As I’ve hinted at in previous posts, India is not the easiest country I have traveled in. There are many small things that I noticed that make traveling in India sometimes annoying, sometimes confusing, and sometimes just funny. I’ve been putting together a list of some of the common India-isms that stood out to me (not in any particular order), so enjoy:
#1 Vegetarian Hotels
Vegetarian hotels are a thing in India. “What do they do”, I thought for the first few days, “check your vegetarian membership card?” Actually, it turns out they don’t, because in India while the word “hotel” can mean a place to sleep, it more commonly means a restaurant. Pretty confusing, right? Some accommodations have realized this and use the alternative, very descriptive label “tourist home” instead of “hotel”.
#2 What’s On the Menu?
Me, at a restaurant recommended for its biryani (a rice dish): “I’ll have the chicken biryani”. Server: “No biryani.” Me, looking back at the menu: “Is anything else available?” Server: “Umm… you can have chapati”. Me, picturing a lonely piece of the flatbread sitting on my plate: “So I can have only bread for dinner? Nothing else?” Server, confused: “Yes, chapati.” Me: “Only chapati is available?” Server, after rushing off to consult with his colleague: “You can have tandoori chicken and chapati.” “Okay sure, I’ll have that…” I had similar experiences to this with unusual frequently in India; for whatever reason, restaurants always seemed not to have whatever I tried to order first, and I had to come up with a plan B. The most frustrating were the times I went to a restaurant specifically for a certain dish, like in the dialogue above; another time, I went to a lassi (yoghurt drink) shop that didn’t have any lassis!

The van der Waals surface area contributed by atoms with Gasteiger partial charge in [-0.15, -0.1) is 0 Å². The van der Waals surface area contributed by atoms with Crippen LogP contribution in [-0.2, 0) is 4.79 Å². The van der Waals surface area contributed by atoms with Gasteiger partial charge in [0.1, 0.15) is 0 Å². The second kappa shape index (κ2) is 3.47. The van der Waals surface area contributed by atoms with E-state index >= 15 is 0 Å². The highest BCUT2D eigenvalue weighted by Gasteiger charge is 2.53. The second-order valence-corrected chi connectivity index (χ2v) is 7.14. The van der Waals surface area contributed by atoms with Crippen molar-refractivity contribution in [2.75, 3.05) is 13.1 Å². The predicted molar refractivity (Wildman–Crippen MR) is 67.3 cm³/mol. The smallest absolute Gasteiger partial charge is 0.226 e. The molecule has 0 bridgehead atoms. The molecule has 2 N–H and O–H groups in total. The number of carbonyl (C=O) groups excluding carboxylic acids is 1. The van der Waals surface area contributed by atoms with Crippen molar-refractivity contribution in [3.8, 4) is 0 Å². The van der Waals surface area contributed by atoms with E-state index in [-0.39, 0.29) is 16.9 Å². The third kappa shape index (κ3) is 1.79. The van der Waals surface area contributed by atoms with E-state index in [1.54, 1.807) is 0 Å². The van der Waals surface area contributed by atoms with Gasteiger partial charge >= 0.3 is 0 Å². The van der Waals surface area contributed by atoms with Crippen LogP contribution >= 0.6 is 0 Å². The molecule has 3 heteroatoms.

#3 Standing in Line – Or Not!